<Go back to the Topics Index results>

Song of the Union by A PENNSYLVANIAN . . .
Complete Explanation:
A sheet music cover for a song by John M. Crosland, dedicated to President Buchanan. The cover is illustrated with an array of emblems, many of them symbolizing threats to the integrity of the Union.

A bust of George Washington dominates the composition, appearing above in an aureole of stars. Above him is an eagle clutching an olive branch and arrows, and below a streamer with his words, "I shall carry with me to my grave a strong incitement to unceasing vows, that your Union may be perpetual." Two hands reach out to push back the dark clouds encroaching from both sides.

Lightning flashes from the clouds, toppling the arch of the Union on the left, and tormenting an eagle on the right. Beneath the arch are a plough, cornucopia, flag, and anchor. The eagle loses his grip on his olive branch and lets fall a streamer "E Pluribus Unum."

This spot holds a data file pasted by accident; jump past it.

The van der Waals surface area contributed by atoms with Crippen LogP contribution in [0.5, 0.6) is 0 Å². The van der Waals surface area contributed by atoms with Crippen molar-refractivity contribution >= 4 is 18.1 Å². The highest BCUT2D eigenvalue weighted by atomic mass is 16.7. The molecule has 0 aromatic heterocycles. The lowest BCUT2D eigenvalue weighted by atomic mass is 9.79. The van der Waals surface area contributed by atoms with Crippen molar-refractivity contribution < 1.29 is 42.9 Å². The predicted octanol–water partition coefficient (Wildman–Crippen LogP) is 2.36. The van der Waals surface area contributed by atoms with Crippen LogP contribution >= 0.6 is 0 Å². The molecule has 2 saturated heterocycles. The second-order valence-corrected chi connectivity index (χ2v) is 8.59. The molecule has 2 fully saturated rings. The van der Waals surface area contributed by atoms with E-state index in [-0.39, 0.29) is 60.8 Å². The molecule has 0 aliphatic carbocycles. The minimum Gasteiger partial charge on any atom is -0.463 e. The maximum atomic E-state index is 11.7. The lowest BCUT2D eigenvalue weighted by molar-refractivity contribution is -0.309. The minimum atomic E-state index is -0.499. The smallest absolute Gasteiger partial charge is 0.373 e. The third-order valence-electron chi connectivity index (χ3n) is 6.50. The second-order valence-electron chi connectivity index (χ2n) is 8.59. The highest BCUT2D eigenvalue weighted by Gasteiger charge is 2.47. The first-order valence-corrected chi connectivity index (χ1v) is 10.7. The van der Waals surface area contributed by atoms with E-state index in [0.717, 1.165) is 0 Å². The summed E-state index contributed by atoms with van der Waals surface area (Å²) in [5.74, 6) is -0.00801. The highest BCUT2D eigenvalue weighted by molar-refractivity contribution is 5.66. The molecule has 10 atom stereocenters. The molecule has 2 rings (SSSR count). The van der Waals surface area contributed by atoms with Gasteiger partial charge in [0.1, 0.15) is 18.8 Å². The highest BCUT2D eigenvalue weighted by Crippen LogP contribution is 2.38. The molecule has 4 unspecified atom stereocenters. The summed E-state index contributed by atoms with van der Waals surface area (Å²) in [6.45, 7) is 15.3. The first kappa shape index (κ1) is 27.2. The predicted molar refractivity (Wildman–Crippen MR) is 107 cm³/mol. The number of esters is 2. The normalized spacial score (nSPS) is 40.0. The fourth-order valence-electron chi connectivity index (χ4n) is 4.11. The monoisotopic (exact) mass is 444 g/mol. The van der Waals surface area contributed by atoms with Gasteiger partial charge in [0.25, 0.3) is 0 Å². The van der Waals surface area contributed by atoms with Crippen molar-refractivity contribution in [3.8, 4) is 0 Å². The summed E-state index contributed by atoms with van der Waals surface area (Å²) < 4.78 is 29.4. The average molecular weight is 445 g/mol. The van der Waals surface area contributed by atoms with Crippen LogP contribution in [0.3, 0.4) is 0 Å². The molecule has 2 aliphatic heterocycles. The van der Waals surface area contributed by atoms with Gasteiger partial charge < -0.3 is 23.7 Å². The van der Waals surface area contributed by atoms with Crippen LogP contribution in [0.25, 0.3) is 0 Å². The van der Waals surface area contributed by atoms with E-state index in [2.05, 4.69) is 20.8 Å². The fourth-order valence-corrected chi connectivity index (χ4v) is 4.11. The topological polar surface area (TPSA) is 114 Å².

At the bottom two hands threaten the Capitol with burning torches. A foot (left) treads on the Constitution, and another (right) is about to crush the "Union."

On the left is a view of the Bunker Hill Monument in Boston, on the right Robert Mills's design for the Washington Monument.

On the last page of the sheet music appears the following notice:

"The Author has in preparation a Plate of larger size (18 x 24 inches,) presenting in still bolder contrast the prosperity of "Our Union As It Is," and the certain results of an attempt at disunion. This large Edition will be embellished with the portraits of our Presidents, and Coat of Arms of the several States, and in style and execution well suited to the Parlor and Drawing Room, . . . ."

Website design © 2010 HarpWeek, LLC
All Content © 1998-2010 HarpWeek, LLC
Please submit questions to webmaster@harpweek.com